Is Gluten making you fat?

Eating gluten, the naturally occurring proteins in wheat, barley and rye can be life-threatening to people with celiac disease and effects many others in a small or large way. You may be living with Gluten Intolerance and not even know it and the FAT on your gut or butt may be as simple as giving it up.

A recent study has shown 15% of people have some type of gluten sensitivity or intolerance.

More than 55 diseases have been linked to gluten, the protein found in wheat, rye, and barley. It's estimated that 99% of the people who have either gluten intolerance or celiac disease are never diagnosed.

Check out the 11 subtle signs below and see if you’re one of them and then learn more about gluten, where it is found, how to test for it and treat it.

1. Routine Digestive Issues:

Gas, diarrhea, bloating, and constipation that persist seemingly without cause is one of the most obvious signs. Constipation is a common sign of gluten intolerance in children.

2. Keratosis Pilaris:

Otherwise known as “chicken skin” that’s commonly found on the backs of arms and your thighs is the result of fatty acid and vitamin A deficiency caused by gluten damaging the gut.

3. Fatigue, brain fog or feeling tired after eating a meal that contains gluten.

4. Diagnosis of an autoimmune disease (not in all cases, but in some cases,) such as Hashimoto's thyroiditis, Rheumatoid arthritis, Ulcerative colitis, Lupus, Psoriasis, Scleroderma or Multiple sclerosis.

5. Neurologic symptoms such as dizziness or feeling of being off balance.

6. Hormone imbalances such as PMS, PCOS or unexplained infertility.

7. Migraine and persistent headaches is another potential sign of gluten intolerance. They can also be signs of dehydration and other disorders. See a physician if your headaches don’t stop.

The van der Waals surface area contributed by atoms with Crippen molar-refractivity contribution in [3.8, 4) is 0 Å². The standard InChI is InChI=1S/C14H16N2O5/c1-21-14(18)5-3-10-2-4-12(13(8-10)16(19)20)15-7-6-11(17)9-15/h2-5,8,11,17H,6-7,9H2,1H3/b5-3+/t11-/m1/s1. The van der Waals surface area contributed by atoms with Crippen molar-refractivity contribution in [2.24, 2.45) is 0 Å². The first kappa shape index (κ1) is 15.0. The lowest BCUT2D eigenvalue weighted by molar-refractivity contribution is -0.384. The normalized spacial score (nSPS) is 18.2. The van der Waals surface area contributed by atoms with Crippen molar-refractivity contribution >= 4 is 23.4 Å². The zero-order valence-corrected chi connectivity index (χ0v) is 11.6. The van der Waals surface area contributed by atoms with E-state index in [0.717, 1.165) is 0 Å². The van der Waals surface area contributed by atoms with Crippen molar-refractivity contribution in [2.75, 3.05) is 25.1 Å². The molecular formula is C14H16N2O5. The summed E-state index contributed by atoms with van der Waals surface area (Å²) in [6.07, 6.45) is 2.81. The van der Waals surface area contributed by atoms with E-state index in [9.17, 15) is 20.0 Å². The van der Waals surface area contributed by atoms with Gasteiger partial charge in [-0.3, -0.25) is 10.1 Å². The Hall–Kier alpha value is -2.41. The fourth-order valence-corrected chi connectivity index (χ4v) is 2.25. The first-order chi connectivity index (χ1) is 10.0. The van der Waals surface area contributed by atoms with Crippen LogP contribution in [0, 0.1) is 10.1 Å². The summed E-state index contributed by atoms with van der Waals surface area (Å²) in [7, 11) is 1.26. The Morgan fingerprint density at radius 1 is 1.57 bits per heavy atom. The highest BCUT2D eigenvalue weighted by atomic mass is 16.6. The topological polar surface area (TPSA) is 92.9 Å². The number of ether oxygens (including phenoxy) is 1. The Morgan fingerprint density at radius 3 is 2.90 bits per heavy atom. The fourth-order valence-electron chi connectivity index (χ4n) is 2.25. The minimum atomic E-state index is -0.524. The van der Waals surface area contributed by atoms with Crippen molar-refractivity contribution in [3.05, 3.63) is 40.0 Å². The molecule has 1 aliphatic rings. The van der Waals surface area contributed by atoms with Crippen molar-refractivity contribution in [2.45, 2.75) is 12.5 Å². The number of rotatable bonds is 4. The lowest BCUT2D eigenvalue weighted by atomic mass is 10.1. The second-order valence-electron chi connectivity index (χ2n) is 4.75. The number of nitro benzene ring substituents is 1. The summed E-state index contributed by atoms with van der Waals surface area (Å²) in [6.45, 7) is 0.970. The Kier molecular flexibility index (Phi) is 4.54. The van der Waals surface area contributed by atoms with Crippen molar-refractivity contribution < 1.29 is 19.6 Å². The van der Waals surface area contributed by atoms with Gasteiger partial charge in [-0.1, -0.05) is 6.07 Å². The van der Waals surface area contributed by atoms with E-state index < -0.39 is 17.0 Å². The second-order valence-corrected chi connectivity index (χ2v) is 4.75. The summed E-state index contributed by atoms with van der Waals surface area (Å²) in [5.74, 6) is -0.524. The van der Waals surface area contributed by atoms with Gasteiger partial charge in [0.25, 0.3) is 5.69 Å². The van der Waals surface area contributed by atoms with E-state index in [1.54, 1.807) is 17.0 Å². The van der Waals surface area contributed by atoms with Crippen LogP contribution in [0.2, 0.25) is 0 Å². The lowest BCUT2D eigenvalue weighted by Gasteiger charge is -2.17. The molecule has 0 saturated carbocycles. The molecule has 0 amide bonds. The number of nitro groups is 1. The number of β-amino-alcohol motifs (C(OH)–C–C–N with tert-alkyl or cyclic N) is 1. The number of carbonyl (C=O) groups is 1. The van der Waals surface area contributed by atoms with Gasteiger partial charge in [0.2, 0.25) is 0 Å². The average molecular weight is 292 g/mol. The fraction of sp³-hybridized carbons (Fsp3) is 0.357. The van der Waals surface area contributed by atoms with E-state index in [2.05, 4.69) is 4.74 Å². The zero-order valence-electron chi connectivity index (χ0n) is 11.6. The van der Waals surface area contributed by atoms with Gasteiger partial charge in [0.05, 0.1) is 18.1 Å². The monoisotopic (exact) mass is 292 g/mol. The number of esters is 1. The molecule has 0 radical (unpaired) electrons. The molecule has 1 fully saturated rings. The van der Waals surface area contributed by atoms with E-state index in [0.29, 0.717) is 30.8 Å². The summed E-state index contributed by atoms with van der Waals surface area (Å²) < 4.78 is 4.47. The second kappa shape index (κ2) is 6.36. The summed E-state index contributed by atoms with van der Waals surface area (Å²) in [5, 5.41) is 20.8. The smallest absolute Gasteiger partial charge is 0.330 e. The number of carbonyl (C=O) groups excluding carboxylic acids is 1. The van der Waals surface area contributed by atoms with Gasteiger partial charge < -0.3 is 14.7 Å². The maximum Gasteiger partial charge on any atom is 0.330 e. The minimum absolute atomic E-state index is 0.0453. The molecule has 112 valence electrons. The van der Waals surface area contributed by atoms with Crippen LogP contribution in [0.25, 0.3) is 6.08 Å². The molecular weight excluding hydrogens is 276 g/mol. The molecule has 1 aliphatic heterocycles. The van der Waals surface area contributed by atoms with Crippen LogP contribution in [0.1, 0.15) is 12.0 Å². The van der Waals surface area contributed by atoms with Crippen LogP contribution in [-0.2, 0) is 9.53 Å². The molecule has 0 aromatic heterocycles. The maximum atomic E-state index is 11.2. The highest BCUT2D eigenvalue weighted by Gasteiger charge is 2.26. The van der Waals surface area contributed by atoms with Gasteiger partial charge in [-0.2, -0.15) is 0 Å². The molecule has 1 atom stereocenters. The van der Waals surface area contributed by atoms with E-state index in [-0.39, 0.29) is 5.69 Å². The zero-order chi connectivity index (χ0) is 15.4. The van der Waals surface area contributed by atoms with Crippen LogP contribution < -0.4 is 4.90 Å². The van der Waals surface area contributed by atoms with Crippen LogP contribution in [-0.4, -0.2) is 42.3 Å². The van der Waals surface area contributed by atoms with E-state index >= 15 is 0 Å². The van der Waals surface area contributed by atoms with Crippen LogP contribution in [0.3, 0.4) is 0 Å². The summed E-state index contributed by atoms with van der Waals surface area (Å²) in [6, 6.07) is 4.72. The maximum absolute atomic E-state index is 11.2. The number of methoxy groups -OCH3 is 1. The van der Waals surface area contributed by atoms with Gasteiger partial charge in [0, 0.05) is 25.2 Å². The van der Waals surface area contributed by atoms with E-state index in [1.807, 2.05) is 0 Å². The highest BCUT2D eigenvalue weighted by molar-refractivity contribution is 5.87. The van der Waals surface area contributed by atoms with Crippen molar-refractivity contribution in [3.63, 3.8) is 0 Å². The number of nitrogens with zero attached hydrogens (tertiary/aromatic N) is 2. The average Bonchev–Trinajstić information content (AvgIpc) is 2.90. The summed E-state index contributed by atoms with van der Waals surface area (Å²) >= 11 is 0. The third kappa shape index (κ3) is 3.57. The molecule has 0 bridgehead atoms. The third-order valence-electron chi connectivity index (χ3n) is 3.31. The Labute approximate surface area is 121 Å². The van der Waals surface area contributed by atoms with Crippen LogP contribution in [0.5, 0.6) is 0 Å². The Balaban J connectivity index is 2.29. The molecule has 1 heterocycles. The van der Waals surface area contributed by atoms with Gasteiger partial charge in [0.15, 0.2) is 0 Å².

8. Diagnosis of chronic fatigue or fibromyalgia. These diagnoses simply indicate your conventional doctor cannot pin point the cause of your fatigue or pain. If you’ve been diagnosed, consider gluten as the potential cause.

9. Inflammation, swelling or pain in your joints such as fingers, knees or hips.

10. Mood issues such as anxiety, depression, mood swings and ADD.

11. Stubborn fat and difficulty losing it.

Is Gluten Making You Fat?

Have you been doing everything possible to lose weight but the kgs just don’t seem to come off? Gluten might be your enemy. Most people are addicted to wheat, therefore addicted to gluten.

Gluten contains a protein called gliadin. It essentially can be blamed for the constant feeling of hunger. Even though you might not be diagnosed with celiac disease, your gluten intolerance can manifest itself in bloating and inflammation. Wheat/grain consumption leads to many weight related issues such as high blood pressure, diabetes. high cholesterol, cancer, and obesity. This is due to the fact when grains get broken down they turn into sugar, it causes insulin levels to rise therefore leading to many health problems and weight gain if you are not exercising enough to burn the sugar off.

Going gluten free can definitely benefit everyone on many levels of health and well being.

What is Gluten?

Gluten refers to the proteins found in wheat endosperm (a type of tissue produced in seeds that's ground to make flour). Gluten both nourishes plant embryos during germination and later affects the elasticity of dough, which in turn affects the chewiness of baked wheat products. Often referred to as "glue".

Gluten is actually composed of two different proteins: gliadin (a prolamin protein) and glutenin (a glutelin protein).

Though "true gluten" is sometimes defined as being specific to wheat, gluten is often said to be part of other cereal grains — including rye, barley and various crossbreeds — because these grains also contain protein composites made from prolamins and glutelins.